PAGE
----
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Codice Software shows off new SCM tool

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What makes Plastic SCM different?

According to Santos: "Plastic is much, much better at handling two big issues: branching (and merging) and security. It also provides new graphical views, but just branching is key to making a difference."

We actually think that might undersell the importance of visualisation for item histories and the life of the Repository, but that's something you'll have to investigate for yourself (you can download a trial version of Plastic SCM here).

However, branching is key to SCM and, in practice, a lot of teams follow a mainline branch most of the time (Santos claims), with well-defined and limited branching, because of the overheads of managing branching – even when using products like Perforce and Subversion, which handle branch/merge reasonably well at the directory level.

Plastic apparently allows ad-lib branching at the developer level without problems and can handle thousands of branches sensibly (Plastic development itself uses Plastic, with over 1,300 branches). This article isn't a product review, so this is an aspect readers might want to investigate for themselves.

A key piece of the Plastic system is, apparently, something called "Selectors". We asked Santos just what these are: "That's a pretty good question. Well, the selector is close to the Clearcase config_spec. It's a way to specify what a developer (or a project manager) wants to work with. You could select parts of different repositories, for instance."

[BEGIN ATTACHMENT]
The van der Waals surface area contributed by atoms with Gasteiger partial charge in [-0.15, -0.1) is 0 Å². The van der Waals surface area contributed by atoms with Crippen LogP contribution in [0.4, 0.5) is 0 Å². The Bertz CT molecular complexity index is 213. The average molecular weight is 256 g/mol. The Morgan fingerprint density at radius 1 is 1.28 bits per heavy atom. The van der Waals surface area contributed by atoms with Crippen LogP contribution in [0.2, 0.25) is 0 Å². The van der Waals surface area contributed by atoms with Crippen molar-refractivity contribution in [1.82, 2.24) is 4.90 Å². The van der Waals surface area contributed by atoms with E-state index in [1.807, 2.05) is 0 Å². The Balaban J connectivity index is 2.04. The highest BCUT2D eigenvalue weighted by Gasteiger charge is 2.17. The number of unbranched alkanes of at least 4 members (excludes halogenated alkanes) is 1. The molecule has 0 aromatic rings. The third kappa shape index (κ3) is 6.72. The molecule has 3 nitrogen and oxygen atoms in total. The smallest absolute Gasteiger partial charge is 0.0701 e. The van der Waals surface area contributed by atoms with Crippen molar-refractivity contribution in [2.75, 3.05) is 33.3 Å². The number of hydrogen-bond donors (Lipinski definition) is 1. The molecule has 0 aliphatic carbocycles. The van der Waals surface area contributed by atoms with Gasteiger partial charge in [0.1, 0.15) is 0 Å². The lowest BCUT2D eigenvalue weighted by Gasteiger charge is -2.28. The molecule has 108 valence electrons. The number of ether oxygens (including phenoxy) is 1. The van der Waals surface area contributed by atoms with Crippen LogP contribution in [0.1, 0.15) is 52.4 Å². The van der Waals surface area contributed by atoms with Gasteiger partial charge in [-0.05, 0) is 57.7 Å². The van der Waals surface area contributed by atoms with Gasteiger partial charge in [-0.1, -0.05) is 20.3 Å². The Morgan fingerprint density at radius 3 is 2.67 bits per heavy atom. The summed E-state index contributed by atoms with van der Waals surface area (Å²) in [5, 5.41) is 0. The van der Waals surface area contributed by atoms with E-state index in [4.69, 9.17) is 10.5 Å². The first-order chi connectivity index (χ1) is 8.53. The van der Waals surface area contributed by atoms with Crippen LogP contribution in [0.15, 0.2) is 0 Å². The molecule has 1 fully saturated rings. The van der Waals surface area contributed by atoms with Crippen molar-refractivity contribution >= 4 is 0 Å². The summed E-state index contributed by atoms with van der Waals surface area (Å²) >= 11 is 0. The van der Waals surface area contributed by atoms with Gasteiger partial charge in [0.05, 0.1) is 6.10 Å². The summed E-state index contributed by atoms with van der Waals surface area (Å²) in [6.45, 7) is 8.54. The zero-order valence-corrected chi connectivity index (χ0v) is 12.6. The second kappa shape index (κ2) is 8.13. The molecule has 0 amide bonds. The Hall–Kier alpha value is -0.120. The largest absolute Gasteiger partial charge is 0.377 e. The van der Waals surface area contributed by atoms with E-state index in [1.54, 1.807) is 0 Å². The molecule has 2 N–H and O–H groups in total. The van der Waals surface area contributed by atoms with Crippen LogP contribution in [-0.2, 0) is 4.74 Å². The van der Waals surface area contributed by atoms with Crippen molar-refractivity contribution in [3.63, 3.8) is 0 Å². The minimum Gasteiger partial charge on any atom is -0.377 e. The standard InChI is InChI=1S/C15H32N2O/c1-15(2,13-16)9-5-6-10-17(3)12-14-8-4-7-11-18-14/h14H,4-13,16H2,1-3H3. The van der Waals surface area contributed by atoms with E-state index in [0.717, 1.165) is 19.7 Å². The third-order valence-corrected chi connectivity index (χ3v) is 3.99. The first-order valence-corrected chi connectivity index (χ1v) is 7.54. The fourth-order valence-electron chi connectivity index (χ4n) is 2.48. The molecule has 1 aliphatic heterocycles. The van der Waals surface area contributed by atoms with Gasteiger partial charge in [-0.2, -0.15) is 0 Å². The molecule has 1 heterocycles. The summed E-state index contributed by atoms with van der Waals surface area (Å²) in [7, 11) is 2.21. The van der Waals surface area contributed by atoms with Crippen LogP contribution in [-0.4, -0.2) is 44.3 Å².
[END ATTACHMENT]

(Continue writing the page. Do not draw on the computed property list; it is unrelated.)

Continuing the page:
Reading the Plastic website, there's plentiful discussion of other SCM tools (and a healthy obsession with being "Fast SCM" like Perforce).

One tool we weren't very aware of is GIT, the Open Source version control system used for the Linux kernel and enthusiastically, almost fanatically, supported by Mr Torvalds (see here).

Santos doesn't think there's a Windows port of GIT, but he sees it as "bringing branching to OSS developers. Yes, it is distributed, which is cool, but basically it is allowing developers to enjoy private branches, something that Clearcase, Accurev and, by the way, Plastic implement perfectly".

Santos sees "version control" (which is, to us, just a subset of configuration management) as one of the three fundamental pillars of construction. "Requirements are important, builds are important, but, if I had to choose a place to start with... I would go for task [management], version control, and testing. Then I'd build requirements on top and all the rest [he sees build management, for example, as part of SCM]. "But 'on top', not before," he emphasises.

It all adds up to a strong SCM vision. The devil is in the detail, of course, and we can't really say how it compares in practice with more established products yet, but we do think Plastic is well worth looking at. Santos does seem to focus on the real needs of developers rather than just managers (one key to Perforce's success, remember) and thinks in terms of what will work for smaller companies as well as the enterprise.

Version 1.5 of Plastic SCM has just been released (see http://www.plasticscm.com/xsfront.aspx). Work continues on adding full support for distributed development, well beyond (Santos claims) that offered by other SCM tools, and better import/export support for other tools.

Follow progress on this in Codice's blogs here. ®

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